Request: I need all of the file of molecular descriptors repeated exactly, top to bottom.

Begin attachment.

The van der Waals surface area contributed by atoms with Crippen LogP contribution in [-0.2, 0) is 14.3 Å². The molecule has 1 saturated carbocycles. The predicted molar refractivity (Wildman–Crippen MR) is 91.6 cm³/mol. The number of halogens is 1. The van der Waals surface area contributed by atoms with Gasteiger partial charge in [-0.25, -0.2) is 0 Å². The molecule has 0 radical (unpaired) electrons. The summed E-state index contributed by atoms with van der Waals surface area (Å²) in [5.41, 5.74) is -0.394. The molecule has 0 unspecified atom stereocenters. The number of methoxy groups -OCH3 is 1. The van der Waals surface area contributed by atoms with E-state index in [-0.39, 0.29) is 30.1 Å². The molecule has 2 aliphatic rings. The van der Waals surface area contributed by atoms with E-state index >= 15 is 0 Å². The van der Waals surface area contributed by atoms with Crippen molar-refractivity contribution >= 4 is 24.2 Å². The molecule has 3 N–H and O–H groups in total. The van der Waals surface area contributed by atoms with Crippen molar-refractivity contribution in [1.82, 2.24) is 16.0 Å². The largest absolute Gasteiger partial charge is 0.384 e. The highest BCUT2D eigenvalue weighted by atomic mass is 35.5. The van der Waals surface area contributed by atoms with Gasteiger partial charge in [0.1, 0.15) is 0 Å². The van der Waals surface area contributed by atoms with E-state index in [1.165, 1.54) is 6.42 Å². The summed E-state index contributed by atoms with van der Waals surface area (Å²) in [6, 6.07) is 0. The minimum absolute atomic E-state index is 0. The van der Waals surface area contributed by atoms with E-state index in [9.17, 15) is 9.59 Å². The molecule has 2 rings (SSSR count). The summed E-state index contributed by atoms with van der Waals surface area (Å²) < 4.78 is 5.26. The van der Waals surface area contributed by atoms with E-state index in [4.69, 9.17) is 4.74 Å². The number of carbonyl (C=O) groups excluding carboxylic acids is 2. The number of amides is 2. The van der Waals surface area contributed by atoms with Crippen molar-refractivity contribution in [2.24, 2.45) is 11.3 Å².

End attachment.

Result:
The van der Waals surface area contributed by atoms with Crippen LogP contribution in [-0.2, 0) is 14.3 Å². The molecule has 1 saturated carbocycles. The predicted molar refractivity (Wildman–Crippen MR) is 91.6 cm³/mol. The number of halogens is 1. The van der Waals surface area contributed by atoms with Gasteiger partial charge in [-0.25, -0.2) is 0 Å². The molecule has 0 radical (unpaired) electrons. The summed E-state index contributed by atoms with van der Waals surface area (Å²) in [5.41, 5.74) is -0.394. The molecule has 0 unspecified atom stereocenters. The number of methoxy groups -OCH3 is 1. The van der Waals surface area contributed by atoms with E-state index in [-0.39, 0.29) is 30.1 Å². The molecule has 2 aliphatic rings. The van der Waals surface area contributed by atoms with E-state index >= 15 is 0 Å². The van der Waals surface area contributed by atoms with Crippen molar-refractivity contribution >= 4 is 24.2 Å². The molecule has 3 N–H and O–H groups in total. The van der Waals surface area contributed by atoms with Crippen molar-refractivity contribution in [1.82, 2.24) is 16.0 Å². The largest absolute Gasteiger partial charge is 0.384 e. The highest BCUT2D eigenvalue weighted by atomic mass is 35.5. The van der Waals surface area contributed by atoms with Gasteiger partial charge in [0.1, 0.15) is 0 Å². The van der Waals surface area contributed by atoms with E-state index in [1.165, 1.54) is 6.42 Å². The summed E-state index contributed by atoms with van der Waals surface area (Å²) in [6, 6.07) is 0. The minimum absolute atomic E-state index is 0. The van der Waals surface area contributed by atoms with E-state index in [9.17, 15) is 9.59 Å². The molecule has 2 rings (SSSR count). The summed E-state index contributed by atoms with van der Waals surface area (Å²) < 4.78 is 5.26. The van der Waals surface area contributed by atoms with E-state index in [4.69, 9.17) is 4.74 Å². The number of carbonyl (C=O) groups excluding carboxylic acids is 2. The number of amides is 2. The van der Waals surface area contributed by atoms with Crippen molar-refractivity contribution in [2.24, 2.45) is 11.3 Å².